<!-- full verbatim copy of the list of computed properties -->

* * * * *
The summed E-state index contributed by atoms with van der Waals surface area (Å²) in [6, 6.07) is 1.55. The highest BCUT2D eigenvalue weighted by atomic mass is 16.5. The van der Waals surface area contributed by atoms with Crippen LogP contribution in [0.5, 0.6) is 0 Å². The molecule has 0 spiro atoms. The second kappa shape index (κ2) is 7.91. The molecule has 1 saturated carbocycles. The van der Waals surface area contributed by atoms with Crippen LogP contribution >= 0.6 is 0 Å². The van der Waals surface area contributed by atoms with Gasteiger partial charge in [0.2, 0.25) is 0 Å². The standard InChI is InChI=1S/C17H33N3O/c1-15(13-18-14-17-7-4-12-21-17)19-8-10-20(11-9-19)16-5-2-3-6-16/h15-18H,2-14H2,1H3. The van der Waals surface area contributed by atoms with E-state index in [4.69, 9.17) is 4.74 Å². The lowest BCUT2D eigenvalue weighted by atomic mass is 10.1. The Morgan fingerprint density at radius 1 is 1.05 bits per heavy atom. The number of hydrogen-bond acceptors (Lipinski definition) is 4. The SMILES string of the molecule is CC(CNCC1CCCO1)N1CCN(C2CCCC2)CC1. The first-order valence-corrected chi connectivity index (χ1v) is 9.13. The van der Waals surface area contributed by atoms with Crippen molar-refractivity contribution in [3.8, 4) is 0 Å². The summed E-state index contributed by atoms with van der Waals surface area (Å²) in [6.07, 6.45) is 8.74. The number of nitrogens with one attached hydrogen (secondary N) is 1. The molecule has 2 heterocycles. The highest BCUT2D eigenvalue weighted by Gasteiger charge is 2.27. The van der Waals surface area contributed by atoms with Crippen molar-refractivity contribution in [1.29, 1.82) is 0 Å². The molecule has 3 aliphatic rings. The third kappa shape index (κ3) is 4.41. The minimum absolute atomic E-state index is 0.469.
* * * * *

The summed E-state index contributed by atoms with van der Waals surface area (Å²) in [6, 6.07) is 1.55. The highest BCUT2D eigenvalue weighted by atomic mass is 16.5. The van der Waals surface area contributed by atoms with Crippen LogP contribution in [0.5, 0.6) is 0 Å². The molecule has 0 spiro atoms. The second kappa shape index (κ2) is 7.91. The molecule has 1 saturated carbocycles. The van der Waals surface area contributed by atoms with Crippen LogP contribution >= 0.6 is 0 Å². The van der Waals surface area contributed by atoms with Gasteiger partial charge in [0.2, 0.25) is 0 Å². The standard InChI is InChI=1S/C17H33N3O/c1-15(13-18-14-17-7-4-12-21-17)19-8-10-20(11-9-19)16-5-2-3-6-16/h15-18H,2-14H2,1H3. The van der Waals surface area contributed by atoms with E-state index in [4.69, 9.17) is 4.74 Å². The lowest BCUT2D eigenvalue weighted by atomic mass is 10.1. The Morgan fingerprint density at radius 1 is 1.05 bits per heavy atom. The number of hydrogen-bond acceptors (Lipinski definition) is 4. The SMILES string of the molecule is CC(CNCC1CCCO1)N1CCN(C2CCCC2)CC1. The first-order valence-corrected chi connectivity index (χ1v) is 9.13. The van der Waals surface area contributed by atoms with Crippen molar-refractivity contribution in [3.8, 4) is 0 Å². The summed E-state index contributed by atoms with van der Waals surface area (Å²) in [6.07, 6.45) is 8.74. The number of nitrogens with one attached hydrogen (secondary N) is 1. The molecule has 2 heterocycles. The highest BCUT2D eigenvalue weighted by Gasteiger charge is 2.27. The van der Waals surface area contributed by atoms with Crippen molar-refractivity contribution in [1.29, 1.82) is 0 Å². The molecule has 3 aliphatic rings. The third kappa shape index (κ3) is 4.41. The minimum absolute atomic E-state index is 0.469.